I'm actually trying to convert my CAD work over to something more open source - OpenSCAD in my case. That is still very in transition at this time for me.

Making a similar transition with my electronics to KiCad - which is honestly fairly good except for the lack of libraries.

Forrest Higgs said...

@keltor I'd be interested in that link you've referred to that talk about the Mikroelektronika PIC32 compiler really being gcc.

keltor said...

Unfortunately I relied upon some bad info with the Mikroelektronika PIC32 compiler, it's not gcc, it's in fact not even C, but like a weird alteration of standard C. It's apparently something they developed inhouse.

I personally won't be using it, but I hope it works out quite well for you. Maybe you can write a post about how the SD Card helps vs using a USB/Serial cable. I've always wondered what the attraction was. (Though I guess with a Huxley/Small unit it might be way more attractive.)

Forrest Higgs said...

@Keltor "Maybe you can write a post about how the SD Card helps vs using a USB/Serial cable."

I've already used both and both work, after a fashion. My use of USB was limited to HID transmission speeds, so I put in a large EEPROM buffer on my controller. That worked very well.

SD works as well and is cheaper to implement than EEPROM. Add an LCD screen and you have a stand alone printer that draws about 40 watts while printing. Using USB with printer plus PC runs that up to several hundred watts, which isn't very green.

The big hassle that I've seen is that if you're using your PC for other things that can potentially hang your system up you tend not to want to do long prints.

keltor said...

Perhaps the real trick would be add flash storage to store the file during the "print".

Forrest Higgs said...

SD cards ARE flash storage. :-/

Erik de Bruijn said...

I think your reasons for looking for a more powerful unit are valid. Even an ARM Cortex processor isn't much more expensive than an AtMega and it is much more powerful (DMA, integrated ethernet controllers, etc.). By making things more efficient (e.g. tonokip firmware) you can go very far without needing something more powerful, but making the switch at some point is good. AtMega will be a good, working solution until this is developed a little further. Of course a fully fledged development board is more expensive, but this isn't what would be used in the end. When prototyping is done a cheaper, dedicated board can be designed.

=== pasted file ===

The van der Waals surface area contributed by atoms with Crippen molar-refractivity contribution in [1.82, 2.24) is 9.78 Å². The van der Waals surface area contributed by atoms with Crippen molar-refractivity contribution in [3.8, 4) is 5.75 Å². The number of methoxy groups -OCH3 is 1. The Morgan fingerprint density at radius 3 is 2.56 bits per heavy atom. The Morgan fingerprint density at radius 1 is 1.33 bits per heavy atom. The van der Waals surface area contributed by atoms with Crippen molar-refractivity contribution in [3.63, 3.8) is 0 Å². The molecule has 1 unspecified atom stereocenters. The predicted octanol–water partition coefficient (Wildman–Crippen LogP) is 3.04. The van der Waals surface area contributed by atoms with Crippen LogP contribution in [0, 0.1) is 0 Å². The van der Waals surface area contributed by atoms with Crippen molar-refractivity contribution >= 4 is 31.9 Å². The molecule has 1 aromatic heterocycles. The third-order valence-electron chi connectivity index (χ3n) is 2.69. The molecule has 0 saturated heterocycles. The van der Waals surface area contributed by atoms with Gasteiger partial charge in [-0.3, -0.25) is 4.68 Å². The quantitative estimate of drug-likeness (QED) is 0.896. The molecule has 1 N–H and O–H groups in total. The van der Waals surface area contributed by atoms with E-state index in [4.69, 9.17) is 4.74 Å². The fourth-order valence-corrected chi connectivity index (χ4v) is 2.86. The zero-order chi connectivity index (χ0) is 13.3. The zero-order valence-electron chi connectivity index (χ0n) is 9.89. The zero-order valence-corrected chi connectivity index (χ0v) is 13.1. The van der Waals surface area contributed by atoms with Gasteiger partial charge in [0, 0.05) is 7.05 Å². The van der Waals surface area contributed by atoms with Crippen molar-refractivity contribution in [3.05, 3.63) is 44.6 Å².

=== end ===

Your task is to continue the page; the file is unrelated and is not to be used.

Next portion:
We're looking into ARM for the same reasons you're looking into 32 bits PIC.

I've really tried to use BitsFromBytes' electronics boards, but after buying two versions I stopped because of the insanely bulky toolchain "MPLAB" that was closed source and required me to keep a windows installation. Things were complicated by the fact that BitsFromBytes did a few incomplete open source releases of the firmware and then stopped releasing it when I'd bought two of their boards for (200 euro+ (incl. 20+ euro power supply). I really regret the time and money I spent on this. The problem is BfB are not really (developer) community centric.

Erik

Forrest Higgs said...

@Erik "The problem is BfB are not really (developer) community centric."

There were questions about that all along. Now that they've been acquired by 3D Systems, sadly, there is no question whatsoever.